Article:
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CUSTOM FIRESTEEL SET

March 2, 2018

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CUSTOM FIRESTEEL SET

March 2, 2018

Dear visitor,


This is a picture series of a custom built Ferrocerium rod fire set, made from White- tailed deer antler.  The animal was harvested by a gentleman who has a curious attraction for fire and fire lighting skills, and is now the proud owner of this very unique and hand crafted set.  I hope it will serve him well and that the sparks created start many warming fires on chilly evenings, providing him and his hunting companions with precious memories of their time spend in the outdoors.

 


The making of:

 

After determining the center line of the antler spike and choosing a Ferrocerium rod with suitable dimensions, a series of holes are drilled, slightly increasing in diameter and to a depth that would allow a firm seating of that rod, once the moment came for it to be fitted in.

 

Finishing the first stages of the drilling, it is now time to clean off the antler around the base and remove dirt, little bits of velvet residue, and the small patches of fur attached to it.

 

With increasingly finer grits, the base of the antler is sanded down to a semi polished surface and perpendicular to the center-line of the antler.  This way the Ferro rod will come out relatively straight when seated.  A small file is used to ‘break’ the edges of the base after sanding and is then also smoothed.

 

Using electrical tape to prevent scratches, an existing fire rod grip is taken off with a couple of hammer blows to the handle itself.

 

Wrapping sandpaper around the 2nd last used drill bit, allows for a nearly even removal of material inside the drilled hole.  Repeatedly sanding and fitting is a tedious process but necessary to achieve a near perfect cylindrical cavity for the Ferro rod to be inserted into.

 

Once the desired friction between rod and antler is achieved, the rod is tapped into place without tools as not to damage it.  The end result of this process is a ‘pressure fitted’ Ferrocerium rod which is more easily replaced by drilling it out at the end of its lifespan, than if it were to be glued in.

 

Having completed the Ferro rod part of the fire starting set, the other antler is being cleaned, prepared and sanded like the first one.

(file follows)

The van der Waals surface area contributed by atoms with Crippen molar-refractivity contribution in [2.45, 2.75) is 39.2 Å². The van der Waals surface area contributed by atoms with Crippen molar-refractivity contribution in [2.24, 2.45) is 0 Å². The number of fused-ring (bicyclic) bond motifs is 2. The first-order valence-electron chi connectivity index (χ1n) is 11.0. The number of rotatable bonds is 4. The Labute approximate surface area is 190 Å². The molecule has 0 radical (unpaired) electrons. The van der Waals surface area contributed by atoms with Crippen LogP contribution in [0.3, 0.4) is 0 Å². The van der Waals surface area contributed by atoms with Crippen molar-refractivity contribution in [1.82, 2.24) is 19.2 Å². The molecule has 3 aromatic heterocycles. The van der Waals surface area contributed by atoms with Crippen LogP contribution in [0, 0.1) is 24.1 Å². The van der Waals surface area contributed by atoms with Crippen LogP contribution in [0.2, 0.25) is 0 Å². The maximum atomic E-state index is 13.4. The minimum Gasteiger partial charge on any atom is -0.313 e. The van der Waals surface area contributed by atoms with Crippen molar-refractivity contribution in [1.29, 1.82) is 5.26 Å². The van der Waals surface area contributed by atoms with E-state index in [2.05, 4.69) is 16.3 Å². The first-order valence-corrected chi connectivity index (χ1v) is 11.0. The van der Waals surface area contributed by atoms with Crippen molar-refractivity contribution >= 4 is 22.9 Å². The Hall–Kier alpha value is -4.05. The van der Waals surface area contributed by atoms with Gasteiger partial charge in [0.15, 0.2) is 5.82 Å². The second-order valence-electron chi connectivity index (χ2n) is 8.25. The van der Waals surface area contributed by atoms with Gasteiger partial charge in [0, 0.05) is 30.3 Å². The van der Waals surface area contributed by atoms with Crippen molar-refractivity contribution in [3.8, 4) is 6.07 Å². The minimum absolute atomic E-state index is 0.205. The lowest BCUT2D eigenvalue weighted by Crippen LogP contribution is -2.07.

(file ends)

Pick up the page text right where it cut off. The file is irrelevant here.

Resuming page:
Using a metal saw, a groove is cut down the middle of the antler and under a small angle in relation to its center line.  This is to accommodate the slightly curved shape of this particular antler so it will fit more comfortably in the hand when scraping the Ferro rod.

 

An existing scraper is being modified by removing some of its material so it will fit nicely into the groove.  The lettering ‘UP’ will be clearly visible so the correct side would be used to create the sparks when scraping the Ferro rod.

 

The contour of the scraper is being matched to that of the antler by using a Dremel to shape the metal piece in such a way that it will not protrude along the base and further up the sides of the antler. 

 

Finish sanding both antler base and scraper to achieve smoother surfaces and ‘break’ any sharp edges.  The antler is now ready to be fitted with the scraper.

 

Because of the forces applied upon the scraper while in the process of creating sparks, the metal part has being glued into place for extra strength.

 

Artificial sinew is now being used to wrap a section of the antler from just above the base towards the tip.  This provides additional strength and covers up the cut.

 

Upon finishing the scraper part of the fire set, 2 holes are drilled into the tip of both antlers.  A leather string is pulled through so the set can be worn around the neck if desired and when in use, enough length can be created to comfortably scrape the Ferro rod for sparks.  Here is the finished set, ready to be gifted.

 

Peter Desmet 

 

 

 

 

 

 

 

 

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